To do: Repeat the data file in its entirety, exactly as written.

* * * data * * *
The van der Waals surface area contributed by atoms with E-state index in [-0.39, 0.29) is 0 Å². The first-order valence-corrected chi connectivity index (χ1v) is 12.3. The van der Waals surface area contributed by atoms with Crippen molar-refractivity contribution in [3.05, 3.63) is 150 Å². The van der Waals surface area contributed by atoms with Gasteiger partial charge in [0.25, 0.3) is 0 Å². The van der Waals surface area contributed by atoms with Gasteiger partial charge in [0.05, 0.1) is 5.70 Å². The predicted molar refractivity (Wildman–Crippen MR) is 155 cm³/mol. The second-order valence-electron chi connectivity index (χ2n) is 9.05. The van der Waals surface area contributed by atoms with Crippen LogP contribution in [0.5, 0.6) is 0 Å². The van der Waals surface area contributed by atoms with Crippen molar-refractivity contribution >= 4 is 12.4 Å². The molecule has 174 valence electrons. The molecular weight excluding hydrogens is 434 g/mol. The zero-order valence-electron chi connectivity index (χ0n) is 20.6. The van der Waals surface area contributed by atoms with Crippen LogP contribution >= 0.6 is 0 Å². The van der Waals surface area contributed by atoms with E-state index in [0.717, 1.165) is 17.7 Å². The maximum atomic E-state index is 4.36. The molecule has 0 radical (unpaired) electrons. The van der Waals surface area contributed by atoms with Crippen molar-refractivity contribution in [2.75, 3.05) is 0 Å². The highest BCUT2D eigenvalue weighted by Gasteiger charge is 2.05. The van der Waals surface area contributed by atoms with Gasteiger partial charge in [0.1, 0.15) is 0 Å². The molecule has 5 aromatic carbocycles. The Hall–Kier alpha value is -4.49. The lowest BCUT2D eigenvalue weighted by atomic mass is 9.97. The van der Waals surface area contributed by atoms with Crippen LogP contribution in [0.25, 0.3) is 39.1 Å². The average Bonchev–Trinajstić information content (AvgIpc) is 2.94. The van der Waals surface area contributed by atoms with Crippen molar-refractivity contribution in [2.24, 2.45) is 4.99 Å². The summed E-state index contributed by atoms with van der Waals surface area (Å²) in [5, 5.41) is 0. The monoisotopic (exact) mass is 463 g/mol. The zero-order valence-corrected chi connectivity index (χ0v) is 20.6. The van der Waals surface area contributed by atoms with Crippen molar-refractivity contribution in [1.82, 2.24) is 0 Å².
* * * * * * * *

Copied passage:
The van der Waals surface area contributed by atoms with E-state index in [-0.39, 0.29) is 0 Å². The first-order valence-corrected chi connectivity index (χ1v) is 12.3. The van der Waals surface area contributed by atoms with Crippen molar-refractivity contribution in [3.05, 3.63) is 150 Å². The van der Waals surface area contributed by atoms with Gasteiger partial charge in [0.25, 0.3) is 0 Å². The van der Waals surface area contributed by atoms with Gasteiger partial charge in [0.05, 0.1) is 5.70 Å². The predicted molar refractivity (Wildman–Crippen MR) is 155 cm³/mol. The second-order valence-electron chi connectivity index (χ2n) is 9.05. The van der Waals surface area contributed by atoms with Crippen LogP contribution in [0.5, 0.6) is 0 Å². The van der Waals surface area contributed by atoms with Crippen molar-refractivity contribution >= 4 is 12.4 Å². The molecule has 174 valence electrons. The molecular weight excluding hydrogens is 434 g/mol. The zero-order valence-electron chi connectivity index (χ0n) is 20.6. The van der Waals surface area contributed by atoms with Crippen LogP contribution >= 0.6 is 0 Å². The van der Waals surface area contributed by atoms with E-state index in [0.717, 1.165) is 17.7 Å². The maximum atomic E-state index is 4.36. The molecule has 0 radical (unpaired) electrons. The van der Waals surface area contributed by atoms with Crippen molar-refractivity contribution in [2.75, 3.05) is 0 Å². The highest BCUT2D eigenvalue weighted by Gasteiger charge is 2.05. The van der Waals surface area contributed by atoms with Gasteiger partial charge in [0.1, 0.15) is 0 Å². The molecule has 5 aromatic carbocycles. The Hall–Kier alpha value is -4.49. The lowest BCUT2D eigenvalue weighted by atomic mass is 9.97. The van der Waals surface area contributed by atoms with Crippen LogP contribution in [0.25, 0.3) is 39.1 Å². The average Bonchev–Trinajstić information content (AvgIpc) is 2.94. The van der Waals surface area contributed by atoms with Crippen molar-refractivity contribution in [2.24, 2.45) is 4.99 Å². The summed E-state index contributed by atoms with van der Waals surface area (Å²) in [5, 5.41) is 0. The monoisotopic (exact) mass is 463 g/mol. The zero-order valence-corrected chi connectivity index (χ0v) is 20.6. The van der Waals surface area contributed by atoms with Crippen molar-refractivity contribution in [1.82, 2.24) is 0 Å².